With all the evidences of under preparation and negative attitudes towards learning that we see in some of our students, it sure is handy to have the public schools to blame! Where would we be without them (in more ways than one)? This observation reminds me of a professional student affairs officer (Mark Shanley, now of Miami University of Ohio and once of my beloved original USC) who opined to me: “John, it is a lot easier to just sit back and be critical of the abuses of fraternities, than it is to do something constructive.” By “constructive” he meant serving as a faculty advisor to a fraternity. So he conned me into doing that—for 16 years. That’s another story. But what about doing something “positive” with our colleagues who are preparing to send us our new students?

Last night I did such a thing. I did a presentation (be glad to send you a copy) for 9th graders and their parents at the local high school in the community where I live. I so enjoyed these families, their optimism, concerns, and appreciation for how important they know college is to their futures as families.

The fact that I could be there at all still amazed me. I say this because back around 1994 I decided that it was high time I offered to do some “volunteer community service” in the small South Carolina city where I was living, Lexington. I thought, well what could I do? What skills and knowledge do I have that might have any socially redeeming value in my community? My answer was to go out to the local high school, meet with the director of guidance, and offer to do a pro bono workshop for college-bound seniors. She was stunned that I would make such an offer and said that she would not be empowered to make such a decision and that I had to see the principal. So I did. And he sat stone faced, arms crossed on his chest, appraising me as some commie, pinko, liberal educator wanting to come in and contaminate his kids, whose job his was to protect. So he declined my offer.

Never taking “no” for an answer very well, I thought about how could I get my knowledge in that school. Then I had an inspiration: put it on video and sell it to the school. And, that’s what I did, thanks to USC and the wonderful talents of South Carolina Educational Television. They produced a video “Your College Experience” which was sold all over the country, generating high six figure revenues, and hopefully helping some college bound students.

This time in Brevard, North Carolina, there were no such roadblocks. And this has become a significant form of community service for me. I have met with college bound seniors and parents, rising juniors and parents about college choice, and ninth grade students and parents about why go to college and how to prepare for that over the high school years.

Any of my readers could do this too. And/or you could do other things to bring your expertise and good will to our partners in the secondary schools. I hope you will consider doing so. It takes a whole village to raise a successful college student.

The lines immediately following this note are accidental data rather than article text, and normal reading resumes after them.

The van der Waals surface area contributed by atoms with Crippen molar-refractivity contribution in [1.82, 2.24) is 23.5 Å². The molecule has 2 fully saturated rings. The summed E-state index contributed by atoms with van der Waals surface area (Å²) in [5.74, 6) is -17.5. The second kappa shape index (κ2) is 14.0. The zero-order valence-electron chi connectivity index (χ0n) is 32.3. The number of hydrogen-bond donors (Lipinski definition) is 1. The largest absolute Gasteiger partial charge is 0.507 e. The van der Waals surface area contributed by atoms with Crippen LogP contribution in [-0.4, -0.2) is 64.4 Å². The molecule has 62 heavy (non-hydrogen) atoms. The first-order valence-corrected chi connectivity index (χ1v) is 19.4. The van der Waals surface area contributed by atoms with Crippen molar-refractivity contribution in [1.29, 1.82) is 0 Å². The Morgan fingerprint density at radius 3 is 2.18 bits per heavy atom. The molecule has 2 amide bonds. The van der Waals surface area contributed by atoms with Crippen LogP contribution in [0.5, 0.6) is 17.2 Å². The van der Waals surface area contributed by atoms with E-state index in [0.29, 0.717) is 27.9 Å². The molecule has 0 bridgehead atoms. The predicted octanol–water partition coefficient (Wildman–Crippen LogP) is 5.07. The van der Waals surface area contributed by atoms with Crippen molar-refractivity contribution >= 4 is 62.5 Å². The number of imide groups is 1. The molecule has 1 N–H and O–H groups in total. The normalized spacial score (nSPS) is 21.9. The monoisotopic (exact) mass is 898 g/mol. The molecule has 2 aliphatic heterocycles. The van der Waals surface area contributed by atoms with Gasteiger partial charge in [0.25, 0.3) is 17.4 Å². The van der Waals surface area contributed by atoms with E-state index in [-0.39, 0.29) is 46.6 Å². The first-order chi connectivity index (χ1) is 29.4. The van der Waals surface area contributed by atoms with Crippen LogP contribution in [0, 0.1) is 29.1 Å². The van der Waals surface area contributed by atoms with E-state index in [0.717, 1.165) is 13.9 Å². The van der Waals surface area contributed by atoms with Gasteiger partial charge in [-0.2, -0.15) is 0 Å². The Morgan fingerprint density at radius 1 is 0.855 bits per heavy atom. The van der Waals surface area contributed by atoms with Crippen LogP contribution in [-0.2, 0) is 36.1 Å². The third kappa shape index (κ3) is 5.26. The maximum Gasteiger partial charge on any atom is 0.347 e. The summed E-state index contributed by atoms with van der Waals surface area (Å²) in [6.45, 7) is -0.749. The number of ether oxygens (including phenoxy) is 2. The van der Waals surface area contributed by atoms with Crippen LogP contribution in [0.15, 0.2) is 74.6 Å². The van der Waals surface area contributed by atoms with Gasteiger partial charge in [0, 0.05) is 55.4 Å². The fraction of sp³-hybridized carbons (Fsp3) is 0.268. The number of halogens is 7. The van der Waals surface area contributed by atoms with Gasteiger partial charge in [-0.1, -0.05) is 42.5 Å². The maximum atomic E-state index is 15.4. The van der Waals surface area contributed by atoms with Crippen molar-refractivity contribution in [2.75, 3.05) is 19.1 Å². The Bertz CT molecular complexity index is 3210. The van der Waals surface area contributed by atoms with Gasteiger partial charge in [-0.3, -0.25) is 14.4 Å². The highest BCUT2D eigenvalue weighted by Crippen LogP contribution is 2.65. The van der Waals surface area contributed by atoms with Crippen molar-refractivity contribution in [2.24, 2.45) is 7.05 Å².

-John N. Gardner

Monday, November 16, 2009

Why Does the First-Year Matter?

More than ever this is a story we must be telling. Like the most important things in life (e.g. “I love you”) the most important messages must be delivered repeatedly and explicitly. I raise this because almost daily I am hearing anecdotes about the ravages of the “Great Recession” on first-year programs—and their reduction or elimination.

I have seen this before: in the recessions of 1980-82, 1990-92, and 2000-2002, but this one appears to be more extensive. First-year programs are often vulnerable for multiple reasons: they are newer, may be led by younger and non-faculty educators, often disproportionately serve disadvantaged students; are not based in traditional academic departments with more power, and have more part-time and marginalized employees, etc.

So in these times you need a mantra that cannot be said too often. Why does the first-year matter? Because it is that critical period of transition when:

1. Students receive their foundational coursework

2. Students form their attitudes towards faculty, staff and the institution

3. Students do or do not develop college level study habits

4. Students may or may not overcome negative attitudes towards formal education acquired during their previous educational experiences

5. Students are assessed to give us base line assessment data in order for us to determine how we add value and to demonstrate accountability for such outcomes

6. Students should be introduced to service opportunities

7. Students learn our institutional mission and the roles and purposes of higher education

8. Students have their first college experiences which form the “foundation” for ultimate mission attainment

9. Students choose those all important relationships with other students that will influence their success

10. Students make important choices about which groups to affiliate with and thus be influenced by

11. Students begin the acquisition of lifelong adult habits of mind and behavior

12. Students develop and improve time and other self management skills

13. Students decide whether to persist or drop out.

How could there be any doubt that the first year matters? Unfortunately, the question is not asked often enough. What matters is that you develop your own mantra and rationale. I hope this will inspire you.

-John N. Gardner